GRADUATE STUDENTS AND
THE FIVE YEAR GOAL
Stony Brook will provide excellent graduate education and postdoctoral programs in a supportive environment. Many graduate students and post-graduates come to Stony Brook from elsewhere and find it difficult to integrate into University life. In order to attract and retain people of the highest quality, the University will provide first-rate academic programs, competitive stipends, and good working and living conditions. Strong orientation and training programs will improve graduate students’ experience and increase their success.
Implement the plan to increase graduate student stipends. (2.1, Provost, Dean of the Graduate School)
Beginning in 2000-01, Stony Brook invested an additional $900,000 annually in recruitment stipends to make these more competitive. This investment provided increases of $2,000 to $3,000 for one year to students in science programs and $2,500 for three years to selected applicants in the humanities and social sciences.
Increase by 20 percent the number of graduate fellowships funded from federal and foundation sources. (2.1, Provost, Dean of the Graduate School)
In 1999-2000 83 graduate fellowships were funded from federal and foundation sources. The number grew to 128 in 2003-04 but dropped to 96 in 2004-05, for a final increase of 16 percent. More than 80 percent of these fellowships are funded by institutional graduate training awards from the NIH, the NSF, and the U.S. Department of Education (DoE). Stony Brook has also received DoE Graduate Assistance in Areas of National Need (GANN) awards. Competition has increased for these resources, especially for the GANN awards, which has restricted the growth of federally funded fellowships. The Graduate School Web site includes information about graduate fellowship opportunities to assist students seeking individual awards.
Increase the number of graduate fellowships funded by endowments and other private contributions. Explore the possibility of coupling some of these fellowships with internship opportunities at local businesses, arts centers, and government agencies. (2.1, Vice President for Advancement, Dean of the Graduate School)
Many graduate students receive support in conjunction with local industry via the SPIR (Strategic Partnership for Industrial Resurgence) program. Currently few graduate fellowships are funded by endowments and other private contributions, but they are a priority in the $300 million Capital Campaign announced in June 2005.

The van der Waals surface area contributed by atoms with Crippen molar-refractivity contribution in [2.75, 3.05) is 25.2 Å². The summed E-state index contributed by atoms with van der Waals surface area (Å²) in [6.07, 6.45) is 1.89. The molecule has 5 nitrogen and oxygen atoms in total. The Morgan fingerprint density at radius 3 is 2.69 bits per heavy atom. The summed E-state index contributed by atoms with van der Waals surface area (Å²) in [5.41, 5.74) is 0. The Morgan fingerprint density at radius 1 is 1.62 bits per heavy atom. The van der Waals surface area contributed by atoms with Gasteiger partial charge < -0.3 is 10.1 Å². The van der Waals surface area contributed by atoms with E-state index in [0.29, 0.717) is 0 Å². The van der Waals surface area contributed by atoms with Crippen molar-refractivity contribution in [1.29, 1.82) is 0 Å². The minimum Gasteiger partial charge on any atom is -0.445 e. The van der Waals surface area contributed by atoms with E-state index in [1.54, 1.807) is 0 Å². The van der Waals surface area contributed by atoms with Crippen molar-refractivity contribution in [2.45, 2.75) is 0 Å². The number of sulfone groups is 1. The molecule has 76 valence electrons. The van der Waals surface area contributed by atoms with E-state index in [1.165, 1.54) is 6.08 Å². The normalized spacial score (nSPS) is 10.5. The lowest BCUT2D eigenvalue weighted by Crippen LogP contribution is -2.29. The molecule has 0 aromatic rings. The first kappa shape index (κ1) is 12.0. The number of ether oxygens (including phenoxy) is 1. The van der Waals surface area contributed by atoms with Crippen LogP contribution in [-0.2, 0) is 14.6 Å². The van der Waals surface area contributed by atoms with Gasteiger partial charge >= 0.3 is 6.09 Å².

Establish mechanisms to monitor and smooth students’ progress through graduate degree programs. Increase student advising and provide remediation where needed to facilitate student success. (2.2, Dean of the Graduate School; Provost; Vice President, Health Sciences Center)
The Graduate Council strengthened the annual academic evaluation of all graduate students by requiring graduate program directors to notify all students in writing that they are making good progress or, if they are not, of the remedies and potential consequences. The Graduate School began closer monitoring of matriculation time limits to prevent the needless prolongation of students’ careers, and the procedures on academic probation were revised to improve students’ ability to remedy GPA deficiencies.
The Turner Fellowship program and the Alliance for Graduate Education and the Professoriate (AGEP) provide an array of support services to increase student success. Three Stony Brook doctoral programs—Chemistry, History, and Mathematics—are participating in the Carnegie Initiative on the Doctorate project that seeks to better understand and improve students’ educational experiences in doctoral programs. The health sciences professional programs promote student success by providing students with faculty advisors, encouraging mentoring, assigning committees to monitor student progress and resolve problems, and arranging for outstanding students to tutor those needing assistance.
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